Final Study Guide
Final Study Guide ARH 358
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This 16 page Study Guide was uploaded by Jacquelyn Stinson on Saturday December 5, 2015. The Study Guide belongs to ARH 358 at University of Oregon taught by Lord C in Fall 2015. Since its upload, it has received 182 views. For similar materials see History of Design >1 in Art History at University of Oregon.
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Date Created: 12/05/15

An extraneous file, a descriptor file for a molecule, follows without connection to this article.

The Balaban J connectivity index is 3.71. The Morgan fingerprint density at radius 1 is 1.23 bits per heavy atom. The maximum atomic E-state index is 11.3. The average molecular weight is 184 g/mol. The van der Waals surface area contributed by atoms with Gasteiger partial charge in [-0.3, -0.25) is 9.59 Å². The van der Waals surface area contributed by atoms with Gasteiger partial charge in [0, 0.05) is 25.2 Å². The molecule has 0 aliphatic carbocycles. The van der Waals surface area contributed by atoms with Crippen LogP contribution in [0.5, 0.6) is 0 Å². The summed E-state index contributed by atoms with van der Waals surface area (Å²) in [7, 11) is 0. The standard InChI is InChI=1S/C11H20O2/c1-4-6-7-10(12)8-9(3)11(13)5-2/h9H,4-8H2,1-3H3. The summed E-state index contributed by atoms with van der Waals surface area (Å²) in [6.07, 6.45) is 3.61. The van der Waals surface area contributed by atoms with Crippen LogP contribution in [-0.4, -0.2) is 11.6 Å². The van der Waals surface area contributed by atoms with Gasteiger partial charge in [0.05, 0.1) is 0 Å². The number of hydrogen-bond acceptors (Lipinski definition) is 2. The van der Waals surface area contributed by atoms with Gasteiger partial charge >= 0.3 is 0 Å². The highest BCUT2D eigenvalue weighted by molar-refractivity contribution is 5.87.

Art History358FinalStudy Guide SUBJECT OF FINAL EXAM TOPICAL ESSAY: Discuss the impact of industrialization on modern design. Illustrate your points with 3 designers you think had greatest influence on the progress of industrial design. The following are examples of designers that can be discussed. They can be discussed in terms of how they were for or against the industrial revolution and how their ideas and designs impacted it. - Pugin o Pugin is the most important artist/critic of the early 19 century design o Medieval/gothic influence – honest design o Spiritual and ideological approach to architecture o He argues that Gothic best fit the modern age because this style is not an issue of fashion, but a principal based on morality & faith. There should be a reason for the design. - Paxton o Great Exhibition in 1851 o Crysthl palace and greenhouse architecture - Dresser – 19 century o Dresser was a key figure during the design reform and the aesthetic movement o Dresser’s influences: science, nature, Japanese culture, industry and his imagination o Dresser was able to critique popular trends, and channel them to make a positive impact o He focused more on original design, unlike Pugin who was focused on historical elements o Aesthetic movement – design comes from all art – unity with fine and applied art - Morris o Founder of the Arts and Craft movement o critique from Dresser’s use of the machine - Peter Behrens o in the 1900s o still looks to history with his design before transition to the Bauhaus - Walter Gropius and the Bauhaus o Behrens was his teacher o More innovative and less influence from history than Behrens o Bauhaus merges craft with industry o Bauhaus still looks to medieval for ideological inspiration - Richard Riemerschmid o Machine furniture - Itten and Moholy o Join the Bauhaus o Bauhaus ultimately led Gropius and other architects into the functional/modernism/international style of architecture Stylistic Movements with associated terms and figures Arts and Craft Movement: The Arts and Craft Movement started in Britain and took place during the last half of the 19 century. It later moved into America. This is not a spontaneous way to produce art. There is a great amount of focus on the designer/artist. The arts and crafts movement looks to the medieval/gothic for inspiration because it was based on morality and faith. - William Morris o Founder of the Arts and Craft Movement o Neo-gothic artist that was greatly influenced by Ruskin. o He critiques Dresser’s work of using machinery, based on the quality of production and the role of the designer throughout production. o He criticized the use of the machine because he said it dehumanized art o He also did not agree with the division of labor in factories o He saw the human and social benefit of the artist to be important in design o Advocated for a close relationship between the craftsman and the designer o He influenced the modern and industrialized world with his ideas that inspired workshops, and crafts organizations in England and America - John Ruskin o Looks to the medieval as a model in design o He creates a three dimensional idea about design. o Said design should reflect the craftsman’s skill, pride and efforts Ideas of the Arts and Crafts Movement Handcraft (based on Ruskin’s beliefs): o handcraft give a radiance to an object that cannot be developed in machine produced objects o smooth surface and symmetry decrease the human choice and value o Imperfections are essential to an object as an enhancement to the environment - Pre-Raphaelite Brotherhood o critical of the materialism that accompanied modern industrialism and was committed to creating a closer relation between arts and craft in reaction against the established policies of the Royal Academy in England and the elevated status it accorded the fine arts (Raizman, p. 82). o This brotherhood led Morris to pursue an artist-craftsman career. o Pre-Raphaelites have a long production process because the work ethos, thought process and production is so built into their approach (relationship between art and social reform). o The arts and crafts and this group honor the individual, but this group is more focused on the group and social aspects on various levels o Labor intensive approach to art - ‘Stately Furniture’ by William Morris o Hand craft with modern interpretation o Furniture was built with mainly pre-industrial techniques and traditions. It was only minimally affected by commercial production or machine affects. o It was not always economical o Ornamentation was used, but as a way to express the skill and invention of the craftsman and the delight of the owner o Individuality, the love of nature, and the joy of craft were all part of his designs. o Morris had different production lines and price points o Stately Furniture is high-end goods that provide funding for Morris to continue his less lucrative work. - Jane Morris and her textiles for the Arts and Crafts movement o Jane was a muse for William Morris. She was the principal model for his work o Morris was involved in architecture and furniture design and his wife, Jane designed textiles - Dress Reform Movement o Women’s dresses of the 1860s were heavy and enormous o They could deform woman’s rib cages and were strenuous to wear o The strenuous quality of the dresses is what led to the Dress reform o The Dress reform allowed for more freedom and movement o There is a flowing and liberating approach to women’s clothing o “aesthetic fashion” is a term that links style back to design that can change a person’s life and thinking th Late 19 Century Printing and Art Nouveau: Art Nouveau started in France during the late 19 century, sometime after 1890. - color lithography o also known as chromolithography o patented in 1839 o Process of using a series of flat stones each inked with different and printed in succession. o Used for printing a wide range of materials, including book illustrations, journal covers, and advertisements o Elements of Art Nouveau were popularized using this technique o Cheret mastered this technique in England and used it in his Loi Fuller poster - Toulouse Lautrec o Associated with the Avant Garde movement as he expresses non tradition subject areas in his work o Innovative with the use of the lithograph o His graphics are treated like paintings o He explores dynamic techniques and is able to develop his own recognizable style, which is seen in his sketch like images o He has an expressive treatment with his line work, but a simplified composition - Jules Cheret o Cheret mastered chromolithography in England. o The composition of his posters integrated text and images on a monumental scale. He explored with the process of chromolithography by working directly on the stone. This allowed him to create spontaneous effects. o Cheret has a more decorative approach to his printing: He was interested in the physiological connection to line and color (scientific theory) Looks at the subliminal quality of line and color to affect the viewer Using lithographic medium he can create images of a suspended figure, like in his Loie Fuller Poster Also has a commercial appeal Invests some sub-text that has a joyful color - Siegfried Bing (see association with Japanese Art; support for Louis Comfort Tiffany) o Bing was born into a family that owned a porcelain factory. He takes over this factory in the 1860s o He opens a retail shop in Paris that is directed towards the upper middle class. At this time his style is neo-rococo o In 1870-71 his business collapses as a result of the war o In 1878 he is exposed to oriental goods at the international exhibition. He is tremendously impressed by the works in the Japanese Pavilion o His brother becomes a console in Tokyo, which lets Bing into the Japanese society and design circles o In the late 1870s and 1880s he is able to bring back Japanese antiques to his shop o In 1888 he begins the publication for the first journal in France that is dedicated to Japanese Art o Artists begin to read his publications and approach design with an influence from the Art Nouveau and the Japanese aesthetic (Van Gogh) o Louis Comfort Tiffany: designer in NY that was influenced by the arts and crafts movement and produces lamps, stained glass windows, and fine jewelry o Tiffany tries to showcase their work as something that can fulfill the buyers wishes o Bing uses Tiffany as in example of why decorative art should be of a greater prestige in his New Decorative Book o Bing’s vision in design is about total design o Bing uses the Japanese Design and Tiffany as a model to suggest the ideas of the revival of the French decorative style o Bing is influential in directing government resources at a conference in 1894- aesthetic direction that is later known as the Art Nouveau o This elevated the arts to a new hierarchy in France o Tiffany’s work and what Japan is doing is a dynamic design o French government sees this as a solution to the economic situation Design and Industry 1900: - Peter Behrens ; AEG; o Behrens is the principle designer behind the modernization of German design before WWI o He taught Mies, Gropius and Le Corbusier o He is the designer that is most strongly associated with the Werkbund o He started out as an Art Nouveau artists and drifted into the modern, industrial aesthetic o He was invited to participate in an artist colony in Darmstadt o AEG is a major electrical products manufacturer o AEG is established with cutting edge technology – its not just what they do, but how they do it o Behrens worked as a consultant starting in 1907 o He developed promotional materials, helped product engineers develop electrical appliances and the consistent typeface, trademark, and layout for the company’s products o Visual unity of AEG products has a coherent style from industrialized methods with teachings of the arts and crafts and the individuality of the aesthetic movement - German Werkbund o Organization of artists and manufacturers in 1907 to promote the interests of Germ applied arts o Functional approach in industrial design o Strong proponent of rational design o Idea behind Werkbund is that if Germany can develop a unified aesthetic (practical) it would have a rapid expansion in the national economy o Invention of time motion study in the 19 century that started the rational of the sequence of works – this helped to get efficiency in the production line - German Expressionism o Unified and functional approach to industrial design and production o Practicality over luxury and expression o standardized approach in Germany benefitted corporations and businesses economically and created a vocabulary and trademark in the marketplace Early 20 Century Avant Garde: - World War I o First mechanized war which resulted in incredible bodily damage o Chemical war-fare caused people to suffer from lung damage even after surviving the war o People’s mental health was destroyed. There was psychological pain from the horrific scenes. People kept their experiences inside. o Trench War-fare was a tough physical situation where people could be trapped. It was difficult to maintain sanity in the trenches so some people planted gardens. Intention was to protect people but actually resulted in fatality because this technique was used on both sides o This is the first instance of total war-fare where men, woman and children were involved o People commanding the troops were out of touch with what was actually happening at the front line of the war o Results: As a result of the war there is an economic shift and people think different socially There is also a loss of trust and confidence in authority Woman do not have men to marry Rise of Hitler - Germany is seen as responsible for WWI, which results in their economy dwindling Emergence of modernism develops with a design reform to go back to hand craft because there is an uneasy transition to industrialized products after the war Societal and practical pressures occur - Dada o Started in Zurich (Switzerland) in 1916 and moved to Paris and Berlin o People fled to Zurich because they were neutral o Word chose to mean “rocking horse” as a non-sense word o Functions as an anti-war movement o Through their activities they suggest absurdity and humor o Critiques the war and gets people to ask questions o Artistic movement relied on absurdity, unconventional materials and unexpected juxtapositions in performance, art, music and poetry to critique the traditional canon of western culture and make their powerful anti- World War I statement. - Constructivism, Russia; Tatlin o Avant Garde movement in Russia o Tatlin = founder o Occurs as a response to the Russian revolution in 1918 o Used to reshape the Russian state following the revolutions o Artists associated with the communist party o Emphasized a “truth to materials” and rational art o They keep going back to what is happening on the streets, which is alienation and prostitution o The works are a direct result of the social and political issues going on. Illiterate people were unable to understand the political aspects of the works. - Suprematism, Russia; Malevitch o Avant Garde movement in Russia o Occurs before the Russian Revolution in 1913 o Malevitch used the term Suprematism to refer to his non-objective style of painting o Kasimir Malevich’s Suprematist Paintings and Vladimir Tatlin’s Corner Relieg at 0.10 exhibition in St. Petersburg December 1915 – stressful circumstance shown in images o Defined as the expression of feeling in art, and noted the formal similarity between the simple geometric squares and rectangles of his canvases and the forms of modern technology and industry in their transcendence of organic naturalism. o One man movement in 1915 o Debut of Suprematism o Ability to communication emotions through abstract geometric shapes o Pulls away from what is happening on the streets and creates a spiritual view – fantastic movement of anything is possible - De Stijl, Holland; Piet Mondrian, Gerrit Reitveld o Artist group in Holland o Nonobjective and abstract design style applied to art, architecture, painting, furniture and graphic design in search of an integrated design aesthetic o Developed during the period of WWI o Theo Doesberg was the painter-designer who founded the journal “De Stijl” in 1917. He was difficult to work with which resulted in artists cutting ties in their relationship with the journal o Mondrian, a painter, and Rietveld, a furniture maker and architect, were two contributors to the journal o Cannot fully be defined as an art movement because no group exhibitions were ever held, and maintaining shared ideals among the participants was challenging o Relationship between unity/standardization and diverse/individual expression is discussed in the manifesto. This recalls the ideas of the German Werkbund who also debated the relationship between standards and individual expression. o Positive and negative space in architecture and art is used as an aesthetic principal o Primary colors are used; you never see mixed colors o Sought to integrate aesthetic and universal considerations into design , but was difficult to achieve as there were individual preferences Bauhaus: The Bauhaus was a School of Architecture that was considered a model for modern architecture and art, founded in 1919 in Dessau, Germany. It had an open ended, investigative approach to education. It allowed for the students to explore art in their own way, rather than being taught to master a previous artist’s techniques. The Bauhaus designs had influence from the medieval period in an ideological sense but not stylistically. It was the first design movement to think independently and does not take stylistic qualities from historical styles. The school also used the concept of total design. It was shut down by the Nazis in 1933 because they saw it as a threat to them. The methods used in the Bauhaus have greatly influenced the way art and architecture are taught today. - Walter Gropius: o Founder of the Bauhaus o Before WWI he was a follower of rationalist and industrial architecture, from America. He was influenced by American Industrial architecture, such as the Larkin Warehouse in Buffalo NY Opening up load bearing walls Use of material – concrete as cheap, strong, could be poured and malleable o After the war his perspectives changed and he joined a group class the “Glass Chain” led by Taut, an architect that was part of the Werkbund Group. This group was a new community in architecture that expressed the aspirations of a society o Gropius sees architecture as the most noble art. All art should be a collective work that is in service to a building. - Johannes Itten o Arguable one of the most influential teachers of the Bauhaus o Influenced by the German expressionists o Intention was to work with children, but then became interested in letting children have their own learning path and using their curiosity to guide their learning. o He also used meditation and movement to cultivate thinking of psychological and physical states o He works in a fine are area, but also brings in a dimensional view and the subconscious o He encouraged experimentation with materials over copying o He thinks outside of his origin (with children) and goes onto a spiritual journey o He controlled the introduction course of the Bauhaus o This was a controversial approach because he brought the spiritual dimension into it - Lazlo Moholy-Nagy o Comes from an Avant guard, Russian, cutting edge approach to composition o Constructivism and supremetics o Some of his photographs express the balance of positive and negative space in a sense that the figure is not recognizable - Avant Guard object o Think about the time period – his works and photography were very unusual o He did sculptures in plastics too that came out of the beginning in Russia o His contribution to the Bauhaus suggests that there is a universe beyond the hand crafts o There are no boundaries between thinking and sculpture and mobile animated art o He later became the director of the Bauhaus in Chicago, IL USA o His ideas become expansive and overtake the craft and personality based teaching - Ludwig Mies van der Rohe o Last director of the Bauhaus & designed the Seagram building o Important German Architect who brings German architecture and innovation to America o Critical in the development of the international style Key Images William Morris, Sideboard (example of his “Stately Furniture”) 1887 - Arts and Crafts Movement - Morris critiques the use of machinery - He wanted to design for the greatest number of people - Stately furniture was produced for well-off collectors. There was a focus on the rich quality and beauty of the material - Stately furniture was the higher-end version of Morris' furniture. It was a large source of financial income for him that helped with his other interests in creating items for the working class. Workman’s Small House designed by William Morris, drawing 1884 - Morris created comfortable and well-designed places - He saw comfortable and hygienic art to be important because the slums were so prevalent. He wanted a place where people could prosper. - This was a household for the working class - It brings innovative design to be cost effective for the consumer - There is a healthy atmosphere and a focus on the family living around the hearth – directly gathering around the hearth American Arts and Crafts tiles 1910 - The arts and craft society take route all over the unites states - Morris has a great influence on this - America appreciates Morris’ ideas even though America was an industrial power house - Morris has an influence until at least the first world war - Crafts seen in architecture too in the craftsman style homes – deep colored wood, closeness with the hearth and social family life, - Strong influence on ceramics, but also metal works - Small elements used in furniture and architecture - These tiles are from California and Massachusetts Henri Toulouse-Lautrec, Moulin Rouge: La Goulue, 1891 - It exemplifies innovative printing at the end of the 19 century through its representation of the explosion of a printing method (chromolithograph). It is a combination of the fine arts and jobbing (advertisements). - Toulouse-Lautrec is innovative with the lithograph –he explores the freedom of this medium. The poster has a dynamic, sketch like quality – commercial but recognizably styled by Lautrec. He has an expressive treatment of lines with simplified compositional elements. - Grinding of wheat and flower was transformed into a place for Moulin rouge (performance) – this is a new type of social space - The modern city begins to have new forms of entertainment - This is a new kind of grand theater where complete strangers from all different social classes share the same place and sit close (very different from the opera house) - The poster advertisement has a feeling of the space o Fantastic balance of the text and the positive and negative space o Evocation of a modern environment o Famous dancer and singer shown in this daring pose o Flipping up of her skirt while doing the can-can, which is a very athletic dance o There is a fellow observer looking at the dancer o Message is communicated well along with the sense of atmosphere of the performance hall o You can see the mix of classes within the image (silhouette of observers) o Newspaper of the Moulin rouge – you see a place for seating, but a lot of the performance takes place on the floor with the public almost part of the act - Victor Horta, Tassel House, Stairhall, Brussels, 1892-93 - Art Nouveau Movement - Art Nouveau was an aesthetic design and unity of the arts as they took root on French soil - Urban life was changing at this time with new infrastructure such as roads, bridges, and public gardens - Horta is an art nouveau architect - There is a stylistic language that connects to science - The tassel house has a narrow façade, which is typical to the row houses in Brussels - Architectural element are unified and flow into one. For example, the columns on the façade flow into the forms above and below them. The bay window flows in an organic way to connect to the supporting walls. There is a wave like shape that extends across the façade. - The interior also has flowing qualities. Every surface is used to enhance the design - There is a high standard in the quality. Design like this is normally expensive, tending to wealthy clients - Interior is like walking through a sculpture. Fluid and dynamic design with an interesting play to relate to the classical column but transformed into a living form - This is similar to the Bauhaus in the idea of designing environments for society. They both have a social purpose. Design is made by the people for the people with a total design approach. Richard Riemerschmid, “Machine Furniture”, Third International Applied Art Exhibition in Dresden, Germany, 1906 - Machine furniture has very simplistic forms that can be created with the assistance of machines, but the assembly possibly not from machines - Line of furniture that could be produced using various types of wood – fine, oak, walnut, depending on cost. It also had different metal fittings. Machine furniture tends to a variety of economic levels because of this. - It follows some earlier trends such as function of standardization and utilitarian, but it is well designed and functional - Comfortable environment created while keeping with the reality of the social and economic situation - This was a dynamic period in Germany with built up international tension - This was an important process for the internal process in Germany as it tries to address the social and design problems Peter Behrens, Turbine Hall, AEG complex in Berlin 1909 - Temple of Hera, Paestum 470 BC: look to history to move forward; there is reference to ancient models (columns and temple like) - Behrens stopped using expressive rhythms and started developing more sober forms, as seen here - He was a consultant for the company - Standardization in designs to reduce the labor cost - Behrens introduced some variety to the standardized methods with choices in material and finish of products and modeled exterior hammered surfaces to mimic the hand craft - Consistent typeface and trademark of the company presented itself as trusted products, rather than the confusion of varied styles – Behrens branding helped to legitimize the company - AEG hexagon trademark idea from a honeycomb beehive- individual elements to produce a unified image - German architecture is being modernized - Entire interior is illuminated with natural light (differs from Roman this way, as Roman was heavy load bearing walls) - Skin of the building is opened up through the new engineering techniques of slender iron supporting elements – reduction of load bearing which is key in the development of architecture - Better working conditions in this factory because of natural light Raoul Haussman, Tatlin at Home, collage, 1920 - Part of the Dada Movement - Tatlin was a designer during the Russian Avant Gard movement - Haussmann was a Dada construcivisist - His work uses adaptions from photography, magazines and publications in a haphazard way - Collage of objects in part out of necessities during the war time because you couldn’t get paint - Relevant images to talk about the culture – they trigger new ways of thinking while being humorous Vladimir Tatlin, Monument to the Third International, Model, 1919-20 - Part of Russian Constructivism - Complex sculptural design that was to house all different types of government activities - Core was going to be three cylinders that would revolve at different paces. The paces were to connect to the pace of the year and the natural cycle of the earth and sun - The spiral was a symbol of the aspirational attitude of the avant-garde artists towards the new age of communism. - There was also the idea that it would project news onto the clouds overhead - There was a sense of unlimited possibilities and fantastic ideas - This was never built because it was too difficult to construct - It was intended to be the propaganda center for Communist Third International Kasimir Malevich, Suprematist Painting, 1915 - Part of Russian Suprematism - Malevich used abstract geometric elements to suggest states of mind, as seen in the titles of his works - He forged a symbolic link between the new art and the application of technology to socialist values - Malevich termed “collective creative art” to emphasize the universal aspect of suprematism - He suggested artists to exhibit their work anonymously, as posters for propaganda and as a non- objective art Piet Mondrian, Composition with Red, Yellow and Blue, 1920 - This is a De Stijl Painting - Mondrian continued to paint during the war - Attainment of harmony and balance, based upon the rejection of representation and naturalism and an equilibrium among rectangular shapes of primary color created by the intersection of black strips of uniform width. - Mondrian writes similar essay to Corbusier’s concept of Purism – concepts of individual/universal are discussed as an equilibrium of opposites as seen between positive and negative space - Principal of balance between individual and universal. - Said works of art should not be separate from living Gerrit Rietveld, Interiors of Schrӧder House, Utrecht, 1924 - De Stijl Architecture and furniture design - Architecture as a walk in painting = ideal of Doesburg - This house is like a painting in 3D form and has the values of a painting - Modernism principal of furniture design being based on standardization and mass production were not overriding laws/principals for the De Stijl style – function did not come into play until the construction and spatial exercises in De Stijl had been completed (according to Rietveld) - Designed for a widow, Mrs. Schroder, who contributed her ideas to the design - Folding and sliding partitions are used to create privacy (as requested by Schroder) - Relates to the principals of De Stijl with its painting floors, painted furniture, rectangular glass, flat roof and projecting balconies with tubular steel railings. It even creates the “living” work of non-objective art in the built environment Walter Gropius, Fagus Factory, 1911-13 - This anticipated the Bauhaus ideas. It was a good starting point of understanding his perspective of architecture - This is a factory for shoe laces, which was a very important commercial product - Significant as an industrial building, where there are laborers because there is an emphasis on natural light that comes into the space - Gropius pulls inspiration from America’s Larkin Warehouse in Buffalo NY for this design - He was interested in the Larkin Warehouse’s use of material, and method of opening up the bearing walls - He uses brick and metal sash windows in this design - Exterior wall is broken up by glass window spaces, which was an important architecture trend in the 19 century (as seen in Paxton’s Greenhouse architecture) - Use of iron supports between the windows – new structural technology - High elevations can sustain a lot of glass - This building is almost completely unembellished - It echoes some of the sever classicalism of Behrens, but Gropius is more innovative than Behrens. He is less likely to mention previous architectural styles in his work, which later becomes significant to the Bauhaus movement. - The floor plan and reflected ceiling plan have a strategic layout Diagram of Bauhaus Educational Program, by Walter Gropius 1921 - The teaching methods of the Bauhaus were important because it let students explore their own creativity, which is the teaching method used today. - Before the Bauhaus, the teaching method was the academy, which consisted of copying the masters - Program of the Bauhaus begin with the basics: the exploration of artistic form and material. The idea behind this is that a student needs to understand the basics before they are able to create their own architecture - The faculty were appointed to workshops and encouraged to work together to teach in materials and content - The artists of the Bauhaus become their own community. It was a boarding school where teachers and students lived. - There is influence from the medievalists ideological approach, but not stylistically or visually - The Manifesto was woodcut. The image symbolizes the communal working space and interest in all the arts working together in service to architecture (painting, sculpture, textile etc. were all for the building) o There is a reference to the cosmic atmosphere and the gothic o Stars are shown in the image around the roof which suggests a shining above the architecture as a visualization to create a new guild of craftsman and artists that has unity o Points to medieval building as a model to overcome the opposition between fine and applied art to create a living art that is integrated in life o Romantic concept of architecture o Manifesto states that art and architecture should return to the crafts Walter Gropius’ Director’s Office at the Bauhaus, 1923 - Every item designed at the Bauhaus - Total environment - Bauhaus was for industrial design with influence from the arts and crafts in respect to the idea of the artists and designers significance - Bauhaus is open to the production of machinery - The materials come together with a common goal – for the building - All parts work together the create the space, just like all parts came together to create a cathedral in the medieval period